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dc.contributor.authorStevens, M. H.
dc.contributor.authorSiskind, D. E.
dc.contributor.authorEvans, J. S.
dc.contributor.authorJain, Sonal K.
dc.contributor.authorSchneider, N. M.
dc.contributor.authorDeighan, J.
dc.contributor.authorStewart, A. I. F.
dc.contributor.authorCrismani, M.
dc.contributor.authorStiepen, A.
dc.contributor.authorChaffin, M. S.
dc.contributor.authorMcClintock, W. E.
dc.contributor.authorHolsclaw, G. M.
dc.contributor.authorLefèvre, F.
dc.contributor.authorLo, D. Y.
dc.contributor.authorClarke, J. T.
dc.contributor.authorMontmessin, F.
dc.contributor.authorJakosky, B. M.
dc.date.accessioned2017-07-27T19:43:47Z
dc.date.available2017-07-27T19:43:47Z
dc.date.issued2017-05-28
dc.identifier.citationMartian mesospheric cloud observations by IUVS on MAVEN: Thermal tides coupled to the upper atmosphere 2017, 44 (10):4709 Geophysical Research Lettersen
dc.identifier.issn00948276
dc.identifier.doi10.1002/2017GL072717
dc.identifier.urihttp://hdl.handle.net/10150/624978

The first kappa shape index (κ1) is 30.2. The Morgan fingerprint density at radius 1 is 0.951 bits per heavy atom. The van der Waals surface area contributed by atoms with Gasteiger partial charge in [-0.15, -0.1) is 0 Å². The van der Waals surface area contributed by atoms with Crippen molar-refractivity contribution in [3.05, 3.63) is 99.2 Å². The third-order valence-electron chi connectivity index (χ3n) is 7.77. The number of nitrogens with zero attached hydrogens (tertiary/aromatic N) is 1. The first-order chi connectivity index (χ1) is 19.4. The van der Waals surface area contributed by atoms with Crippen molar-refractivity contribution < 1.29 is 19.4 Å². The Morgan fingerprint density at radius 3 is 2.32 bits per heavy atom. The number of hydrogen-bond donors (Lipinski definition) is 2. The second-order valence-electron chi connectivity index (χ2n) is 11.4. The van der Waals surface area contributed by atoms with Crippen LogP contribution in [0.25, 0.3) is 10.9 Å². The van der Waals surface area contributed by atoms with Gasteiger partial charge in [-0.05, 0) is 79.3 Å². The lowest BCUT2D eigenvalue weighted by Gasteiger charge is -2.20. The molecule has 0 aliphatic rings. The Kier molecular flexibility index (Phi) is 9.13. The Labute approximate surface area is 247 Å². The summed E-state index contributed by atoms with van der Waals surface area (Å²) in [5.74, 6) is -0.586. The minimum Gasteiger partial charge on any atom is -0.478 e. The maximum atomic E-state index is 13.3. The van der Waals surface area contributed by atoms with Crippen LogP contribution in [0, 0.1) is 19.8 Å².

dc.description.abstractWe report observations of Martian mesospheric ice clouds and thermospheric scale heights by the Imaging Ultraviolet Spectrograph on NASA's Mars Atmosphere and Volatile Evolution mission. The clouds are observed between 6A.M. and 8A.M. local time using mid-UV limb observations between 60 and 80km tangent altitude where ice particles that scatter sunlight can appear as detached layers near the equator. The equatorial longitudinal distribution shows populations of clouds near -110 degrees E and -10 degrees E as well as a population near 90 degrees E, which does not have a clear precedent. The cloud populations indicate a wave 3 pattern near 70km, which is confirmed by independent mesospheric temperature observations. Scale heights 100km above the clouds derived from concurrent Imaging Ultraviolet Spectrograph (IUVS) observations also reveal a wave 3 longitudinal structure, suggesting that the temperature oscillations enabling the formation of mesospheric clouds couple to the upper atmosphere. Plain Language Summary The manuscript describes the observation of Martian mesospheric clouds between 60 and 80km altitude by the Imaging Ultraviolet Spectrograph (IUVS) on NASA's MAVEN spacecraft. The cloud observations are uniquely obtained at early morning local times, which complement previous observations obtained primarily later in the diurnal cycle. Differences in the geographic distribution of the clouds from IUVS observations indicate that the local time is crucial for the interpretation of mesospheric cloud formation. We also report concurrent observations of upper atmospheric scale heights near 170 km altitude, which are diagnostic of temperature. These observations suggest that the dynamics enabling the formation of mesospheric clouds propagate all the way to the upper atmosphere.